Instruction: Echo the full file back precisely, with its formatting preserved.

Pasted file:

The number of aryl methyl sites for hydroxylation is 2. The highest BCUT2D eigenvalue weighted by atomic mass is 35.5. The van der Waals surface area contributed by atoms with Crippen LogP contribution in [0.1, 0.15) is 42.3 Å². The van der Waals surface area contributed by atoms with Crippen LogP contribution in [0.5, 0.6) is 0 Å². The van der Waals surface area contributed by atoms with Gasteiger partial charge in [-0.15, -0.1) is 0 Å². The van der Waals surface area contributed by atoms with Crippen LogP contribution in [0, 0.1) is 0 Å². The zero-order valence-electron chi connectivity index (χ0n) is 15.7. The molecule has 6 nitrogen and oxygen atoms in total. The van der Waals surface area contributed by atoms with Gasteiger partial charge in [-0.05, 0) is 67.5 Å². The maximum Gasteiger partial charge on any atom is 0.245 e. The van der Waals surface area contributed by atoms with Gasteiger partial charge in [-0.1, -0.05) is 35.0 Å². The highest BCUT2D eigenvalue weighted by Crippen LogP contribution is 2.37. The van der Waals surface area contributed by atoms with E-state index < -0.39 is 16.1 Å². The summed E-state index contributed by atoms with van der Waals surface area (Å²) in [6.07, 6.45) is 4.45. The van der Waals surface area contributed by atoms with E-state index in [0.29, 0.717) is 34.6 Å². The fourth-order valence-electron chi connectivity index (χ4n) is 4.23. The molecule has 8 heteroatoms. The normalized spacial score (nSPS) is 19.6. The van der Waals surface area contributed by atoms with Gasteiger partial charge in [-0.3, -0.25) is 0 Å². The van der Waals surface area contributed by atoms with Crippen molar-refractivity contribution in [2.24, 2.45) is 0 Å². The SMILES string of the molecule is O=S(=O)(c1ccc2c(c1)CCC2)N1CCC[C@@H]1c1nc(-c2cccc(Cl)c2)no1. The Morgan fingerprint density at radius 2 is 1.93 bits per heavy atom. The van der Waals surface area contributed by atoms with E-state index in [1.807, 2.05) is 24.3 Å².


The number of aryl methyl sites for hydroxylation is 2. The highest BCUT2D eigenvalue weighted by atomic mass is 35.5. The van der Waals surface area contributed by atoms with Crippen LogP contribution in [0.1, 0.15) is 42.3 Å². The van der Waals surface area contributed by atoms with Crippen LogP contribution in [0.5, 0.6) is 0 Å². The van der Waals surface area contributed by atoms with Gasteiger partial charge in [-0.15, -0.1) is 0 Å². The van der Waals surface area contributed by atoms with Crippen LogP contribution in [0, 0.1) is 0 Å². The zero-order valence-electron chi connectivity index (χ0n) is 15.7. The molecule has 6 nitrogen and oxygen atoms in total. The van der Waals surface area contributed by atoms with Gasteiger partial charge in [-0.05, 0) is 67.5 Å². The maximum Gasteiger partial charge on any atom is 0.245 e. The van der Waals surface area contributed by atoms with Gasteiger partial charge in [-0.1, -0.05) is 35.0 Å². The highest BCUT2D eigenvalue weighted by Crippen LogP contribution is 2.37. The van der Waals surface area contributed by atoms with E-state index < -0.39 is 16.1 Å². The summed E-state index contributed by atoms with van der Waals surface area (Å²) in [6.07, 6.45) is 4.45. The van der Waals surface area contributed by atoms with E-state index in [0.29, 0.717) is 34.6 Å². The fourth-order valence-electron chi connectivity index (χ4n) is 4.23. The molecule has 8 heteroatoms. The normalized spacial score (nSPS) is 19.6. The van der Waals surface area contributed by atoms with Gasteiger partial charge in [-0.3, -0.25) is 0 Å². The van der Waals surface area contributed by atoms with Crippen molar-refractivity contribution in [2.24, 2.45) is 0 Å². The SMILES string of the molecule is O=S(=O)(c1ccc2c(c1)CCC2)N1CCC[C@@H]1c1nc(-c2cccc(Cl)c2)no1. The Morgan fingerprint density at radius 2 is 1.93 bits per heavy atom. The van der Waals surface area contributed by atoms with E-state index in [1.807, 2.05) is 24.3 Å².